With retention on the decline, the military is losing its best officers.
How can corporate America avoid making the same mistake that’s costing the military its brightest stars?
The military is known for producing great leaders. A real trial-by-fire culture (literally), officers as young as 22 are put in charge of leading 30-50 people in trying, sometimes adverse conditions. With an imperfect selection process for choosing these young officers, naturally some are better than others, and others are sub-par. One would hope that the really good ones stay around to become generals or admirals, and the terrible ones are weeded out early in the game; however, in reality, it is often the middle group that stick around for long enough to promote to become admirals or generals. The military succeeds in weeding out the terrible officer, but fortunately for corporate America, they have seemingly also managed to lose a high percentage of the top performers too. What is the military doing wrong? Why have retention levels dropped every year since 1983? More importantly, where did those good officers go? In a survey of 250 West Point graduates conducted by Tim Kane, it revealed that 82% of those surveyed believe that half or more of the best are leaving.
Junior officers (JOs) typically have between one and 15 years of commissioned service. Almost all of today’s JO’s joined after 9/11 and entered a ‘war-time’ military, making them appear to be cut from a special sort of cloth. They have seen their fair share of deployments, have lost friends and subordinates in battle, and have been asked to hone their leadership skills in the most difficult environments. In the military of wars past, men like the ubiquitous John Paul Jones, who commanded his first ship at the ripe age of 28 , were hand selected by their leaders above for rapid promotion and increasing levels of responsibility. Meritocracy was the norm, and those who were truly great were pushed, mentored, and promoted well ahead of their peer group.
If John Paul Jones, instead of being the father of the US Navy, had been a 2008 graduate of the US Naval Academy, at 28, he would be a Lieutenant (O-3), and would be assigned to a ship as a division officer (three levels below ship’s captain). He would have gone to his first ship in 2008, been promoted the first time in 2010 (to O-2), and a second time in 2012 (to O-3). Jones, a brilliant Naval mind and recognized leader, would have been acknowledged by his superiors as a rising star. Those words would have appeared on multiple evaluations by now, and he likely would have been asked to do some of the tougher jobs for people of his rank, but Jones would still promote in lock-step with his Naval Academy classmates (the good and the bad), and would only be allowed to do the job of a Lieutenant. Jones won’t be up for promotion to Lieutenant Commander until 2017, and he will not be commanding a ship until at least 2025, when he turns 39!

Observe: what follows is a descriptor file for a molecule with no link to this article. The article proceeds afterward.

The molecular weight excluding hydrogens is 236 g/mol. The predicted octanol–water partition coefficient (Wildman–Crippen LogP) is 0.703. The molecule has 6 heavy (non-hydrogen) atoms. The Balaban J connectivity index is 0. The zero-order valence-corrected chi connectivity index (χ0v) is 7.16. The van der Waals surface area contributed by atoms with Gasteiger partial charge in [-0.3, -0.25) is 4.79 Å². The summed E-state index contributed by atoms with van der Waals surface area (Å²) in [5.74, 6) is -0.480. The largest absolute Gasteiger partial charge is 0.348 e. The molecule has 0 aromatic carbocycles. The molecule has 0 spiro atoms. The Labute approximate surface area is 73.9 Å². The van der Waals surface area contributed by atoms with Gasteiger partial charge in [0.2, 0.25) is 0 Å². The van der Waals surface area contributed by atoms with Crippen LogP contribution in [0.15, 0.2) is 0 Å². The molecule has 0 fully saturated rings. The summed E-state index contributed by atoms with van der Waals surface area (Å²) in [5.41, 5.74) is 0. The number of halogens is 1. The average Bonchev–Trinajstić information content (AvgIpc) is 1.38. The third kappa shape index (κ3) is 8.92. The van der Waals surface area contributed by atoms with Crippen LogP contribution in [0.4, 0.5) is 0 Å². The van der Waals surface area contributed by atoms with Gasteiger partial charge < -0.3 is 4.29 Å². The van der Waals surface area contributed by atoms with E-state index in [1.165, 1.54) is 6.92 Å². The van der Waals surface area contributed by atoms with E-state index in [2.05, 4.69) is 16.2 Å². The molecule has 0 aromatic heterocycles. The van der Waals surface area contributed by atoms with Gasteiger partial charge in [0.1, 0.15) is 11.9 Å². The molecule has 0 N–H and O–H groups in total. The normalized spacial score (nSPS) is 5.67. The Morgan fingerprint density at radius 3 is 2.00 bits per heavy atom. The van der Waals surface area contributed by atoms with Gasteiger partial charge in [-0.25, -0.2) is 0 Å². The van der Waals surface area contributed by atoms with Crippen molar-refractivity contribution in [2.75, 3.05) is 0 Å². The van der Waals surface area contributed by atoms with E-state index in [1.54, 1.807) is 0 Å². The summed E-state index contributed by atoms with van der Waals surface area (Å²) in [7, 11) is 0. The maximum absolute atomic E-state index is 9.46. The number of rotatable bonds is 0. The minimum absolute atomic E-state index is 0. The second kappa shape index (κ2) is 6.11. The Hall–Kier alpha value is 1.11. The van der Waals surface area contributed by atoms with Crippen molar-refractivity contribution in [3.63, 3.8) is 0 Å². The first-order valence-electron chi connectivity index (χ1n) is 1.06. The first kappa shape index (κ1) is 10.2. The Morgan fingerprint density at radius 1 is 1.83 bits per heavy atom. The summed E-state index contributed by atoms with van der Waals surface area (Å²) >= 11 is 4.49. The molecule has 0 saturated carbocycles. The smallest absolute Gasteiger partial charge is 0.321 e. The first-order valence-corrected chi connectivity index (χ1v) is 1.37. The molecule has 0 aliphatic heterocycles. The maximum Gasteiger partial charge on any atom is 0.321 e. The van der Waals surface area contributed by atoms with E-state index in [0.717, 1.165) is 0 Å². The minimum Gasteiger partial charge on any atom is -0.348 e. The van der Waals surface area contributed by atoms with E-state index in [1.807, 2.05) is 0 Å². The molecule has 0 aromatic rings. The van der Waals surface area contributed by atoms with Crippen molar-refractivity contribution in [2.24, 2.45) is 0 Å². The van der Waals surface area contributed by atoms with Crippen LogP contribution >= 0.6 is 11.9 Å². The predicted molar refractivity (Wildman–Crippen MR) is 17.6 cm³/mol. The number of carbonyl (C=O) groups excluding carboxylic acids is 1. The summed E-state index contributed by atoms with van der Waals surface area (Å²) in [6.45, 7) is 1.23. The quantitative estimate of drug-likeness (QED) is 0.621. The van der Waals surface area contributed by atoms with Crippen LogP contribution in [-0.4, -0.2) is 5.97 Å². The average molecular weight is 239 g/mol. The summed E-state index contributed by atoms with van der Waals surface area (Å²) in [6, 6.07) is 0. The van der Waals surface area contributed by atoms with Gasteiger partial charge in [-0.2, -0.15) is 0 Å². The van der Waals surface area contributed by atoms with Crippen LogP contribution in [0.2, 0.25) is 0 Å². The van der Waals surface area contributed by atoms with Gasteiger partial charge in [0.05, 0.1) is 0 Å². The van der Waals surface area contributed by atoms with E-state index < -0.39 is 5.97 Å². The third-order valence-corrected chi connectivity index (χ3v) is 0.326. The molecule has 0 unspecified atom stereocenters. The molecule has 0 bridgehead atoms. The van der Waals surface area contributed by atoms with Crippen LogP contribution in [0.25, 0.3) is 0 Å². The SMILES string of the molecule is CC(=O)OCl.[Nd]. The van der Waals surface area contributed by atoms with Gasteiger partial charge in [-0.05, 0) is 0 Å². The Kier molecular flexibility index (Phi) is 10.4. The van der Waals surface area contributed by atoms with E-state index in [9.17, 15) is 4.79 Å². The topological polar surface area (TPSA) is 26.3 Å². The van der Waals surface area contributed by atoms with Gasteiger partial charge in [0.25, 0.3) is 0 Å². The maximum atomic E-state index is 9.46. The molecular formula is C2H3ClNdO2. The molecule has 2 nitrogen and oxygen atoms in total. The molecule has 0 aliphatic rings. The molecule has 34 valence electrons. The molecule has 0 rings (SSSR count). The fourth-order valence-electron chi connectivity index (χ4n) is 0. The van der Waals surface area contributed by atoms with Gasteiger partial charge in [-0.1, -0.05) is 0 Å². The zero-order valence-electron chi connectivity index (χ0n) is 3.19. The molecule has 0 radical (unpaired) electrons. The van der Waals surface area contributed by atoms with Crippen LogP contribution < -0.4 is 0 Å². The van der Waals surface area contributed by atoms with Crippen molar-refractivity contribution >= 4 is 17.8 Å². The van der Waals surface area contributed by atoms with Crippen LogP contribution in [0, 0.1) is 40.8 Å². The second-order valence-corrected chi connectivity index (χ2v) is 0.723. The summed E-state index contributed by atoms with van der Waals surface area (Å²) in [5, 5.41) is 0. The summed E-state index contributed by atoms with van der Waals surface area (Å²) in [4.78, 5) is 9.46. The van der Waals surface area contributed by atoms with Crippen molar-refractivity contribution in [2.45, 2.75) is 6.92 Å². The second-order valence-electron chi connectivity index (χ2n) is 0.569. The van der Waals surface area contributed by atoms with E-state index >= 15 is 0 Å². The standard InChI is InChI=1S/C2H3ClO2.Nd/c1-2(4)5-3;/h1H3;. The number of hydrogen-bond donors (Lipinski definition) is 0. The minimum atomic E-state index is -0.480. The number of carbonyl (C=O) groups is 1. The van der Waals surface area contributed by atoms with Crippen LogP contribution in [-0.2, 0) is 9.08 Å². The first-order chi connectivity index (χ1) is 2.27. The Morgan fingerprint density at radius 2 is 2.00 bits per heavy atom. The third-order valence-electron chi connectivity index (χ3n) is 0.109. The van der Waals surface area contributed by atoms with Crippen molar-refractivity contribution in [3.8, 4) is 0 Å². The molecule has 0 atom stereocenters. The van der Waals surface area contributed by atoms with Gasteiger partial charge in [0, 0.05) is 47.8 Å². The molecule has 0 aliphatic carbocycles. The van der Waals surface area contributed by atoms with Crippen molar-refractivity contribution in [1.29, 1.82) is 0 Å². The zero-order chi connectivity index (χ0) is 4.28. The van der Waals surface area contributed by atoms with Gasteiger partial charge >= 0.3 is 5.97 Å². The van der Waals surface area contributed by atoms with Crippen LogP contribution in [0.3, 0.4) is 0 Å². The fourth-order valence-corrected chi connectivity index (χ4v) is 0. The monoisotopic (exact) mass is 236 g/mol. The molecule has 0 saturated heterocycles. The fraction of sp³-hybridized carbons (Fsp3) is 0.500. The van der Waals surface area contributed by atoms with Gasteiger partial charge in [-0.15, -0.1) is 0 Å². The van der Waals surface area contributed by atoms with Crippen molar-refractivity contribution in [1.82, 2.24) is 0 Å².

The military’s performance system is set up to reward tenure, not performance. Today’s JOs are millennials, and unlike their Baby Boomer parents who were content ‘waiting their turn’, millennials are eager for more responsibility, and rank commensurate with their performance; however, military promotions are lock-step for the first four ranks (O-1 through O-4, lasting the first 11-12 years of service), and jobs are tied to rank. A top JO cannot be rewarded with more money, more time off, a higher rank, or a more advanced job. So how are they rewarded? Typically their ‘reward’ is the assignment of additional work, usually the slack left by an underperforming officer of the same rank, earning the same paycheck. It’s easy to see why the good ones get frustrated! One such Lieutenant was quoted as saying, “My executive officer has been on leave [vacation] the past two weeks, and I’m standing in for him. My Captain told me that I was doing the job far better than the XO, and that he wished I could be his permanent XO. The annoying part? I won’t be eligible to be an XO for another SEVEN YEARS!”
When these high performing officers leave the military, they come to corporate America hungry for more responsibility, and more recognition. They crave meritocracy. They are no different than other high performing millennials in their desire to be tangibly rewarded for their excellence. What must businesses do to avoid the pitfall the military has fallen into?
The military may not be ready to implement broad reforms to their promotion, job assignment, and compensation structure. The loss of their top officers is corporate America’s gain. The businesses that realize that millennials play by a different playbook, one that allows people to rise to CEO of startups shortly after college, and adjusts their system of incentives and rewards accordingly will find themselves retaining and attracting the top talent. Those that stick to the rigid, tenure-based, wait-your-turn culture see their best talent as they walk out the door in favor of an organization who will reward them for their greatness.
The military’s performance system is set up to reward tenure, not performance. Today’s JOs are millennials, and unlike their Baby Boomer parents who were content ‘waiting their turn,’ millennials are eager for more responsibility– Jennifer L. Tietz, T'15